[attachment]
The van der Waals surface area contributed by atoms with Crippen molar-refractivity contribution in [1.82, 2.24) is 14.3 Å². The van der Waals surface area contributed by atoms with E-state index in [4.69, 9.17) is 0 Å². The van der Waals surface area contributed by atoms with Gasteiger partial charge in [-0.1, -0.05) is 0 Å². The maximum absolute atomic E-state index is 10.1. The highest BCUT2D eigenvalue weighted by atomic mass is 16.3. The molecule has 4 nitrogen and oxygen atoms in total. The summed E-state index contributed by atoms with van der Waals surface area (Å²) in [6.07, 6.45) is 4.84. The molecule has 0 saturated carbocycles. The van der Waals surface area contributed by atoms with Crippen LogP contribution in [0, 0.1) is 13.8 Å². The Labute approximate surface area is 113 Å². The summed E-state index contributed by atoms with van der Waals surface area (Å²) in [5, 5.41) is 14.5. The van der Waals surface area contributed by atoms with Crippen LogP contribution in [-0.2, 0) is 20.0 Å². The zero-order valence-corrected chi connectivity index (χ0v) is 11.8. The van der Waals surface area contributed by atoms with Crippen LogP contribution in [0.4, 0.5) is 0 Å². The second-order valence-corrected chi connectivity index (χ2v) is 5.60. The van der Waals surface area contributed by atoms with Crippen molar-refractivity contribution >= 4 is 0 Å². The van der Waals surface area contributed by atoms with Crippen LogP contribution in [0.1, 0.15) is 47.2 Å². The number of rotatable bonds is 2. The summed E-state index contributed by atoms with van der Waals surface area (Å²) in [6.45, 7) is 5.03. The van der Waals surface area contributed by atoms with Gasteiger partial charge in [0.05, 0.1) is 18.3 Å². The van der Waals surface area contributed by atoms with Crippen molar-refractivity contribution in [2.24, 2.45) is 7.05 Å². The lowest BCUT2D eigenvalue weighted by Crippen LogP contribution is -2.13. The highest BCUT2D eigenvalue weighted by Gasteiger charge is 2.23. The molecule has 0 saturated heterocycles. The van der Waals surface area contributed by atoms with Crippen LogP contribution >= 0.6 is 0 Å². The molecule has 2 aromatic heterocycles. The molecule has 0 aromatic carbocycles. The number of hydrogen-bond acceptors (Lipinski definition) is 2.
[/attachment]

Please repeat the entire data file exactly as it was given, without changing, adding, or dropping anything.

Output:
The van der Waals surface area contributed by atoms with Crippen molar-refractivity contribution in [1.82, 2.24) is 14.3 Å². The van der Waals surface area contributed by atoms with E-state index in [4.69, 9.17) is 0 Å². The van der Waals surface area contributed by atoms with Gasteiger partial charge in [-0.1, -0.05) is 0 Å². The maximum absolute atomic E-state index is 10.1. The highest BCUT2D eigenvalue weighted by atomic mass is 16.3. The molecule has 4 nitrogen and oxygen atoms in total. The summed E-state index contributed by atoms with van der Waals surface area (Å²) in [6.07, 6.45) is 4.84. The molecule has 0 saturated carbocycles. The van der Waals surface area contributed by atoms with Crippen LogP contribution in [0, 0.1) is 13.8 Å². The Labute approximate surface area is 113 Å². The summed E-state index contributed by atoms with van der Waals surface area (Å²) in [5, 5.41) is 14.5. The van der Waals surface area contributed by atoms with Crippen LogP contribution in [-0.2, 0) is 20.0 Å². The zero-order valence-corrected chi connectivity index (χ0v) is 11.8. The van der Waals surface area contributed by atoms with Crippen LogP contribution in [0.4, 0.5) is 0 Å². The second-order valence-corrected chi connectivity index (χ2v) is 5.60. The van der Waals surface area contributed by atoms with Crippen molar-refractivity contribution >= 4 is 0 Å². The van der Waals surface area contributed by atoms with Crippen LogP contribution in [0.1, 0.15) is 47.2 Å². The number of rotatable bonds is 2. The summed E-state index contributed by atoms with van der Waals surface area (Å²) in [6.45, 7) is 5.03. The van der Waals surface area contributed by atoms with Gasteiger partial charge in [0.05, 0.1) is 18.3 Å². The van der Waals surface area contributed by atoms with Crippen molar-refractivity contribution in [2.24, 2.45) is 7.05 Å². The lowest BCUT2D eigenvalue weighted by Crippen LogP contribution is -2.13. The highest BCUT2D eigenvalue weighted by Gasteiger charge is 2.23. The molecule has 0 saturated heterocycles. The van der Waals surface area contributed by atoms with Crippen LogP contribution >= 0.6 is 0 Å². The molecule has 2 aromatic heterocycles. The molecule has 0 aromatic carbocycles. The number of hydrogen-bond acceptors (Lipinski definition) is 2.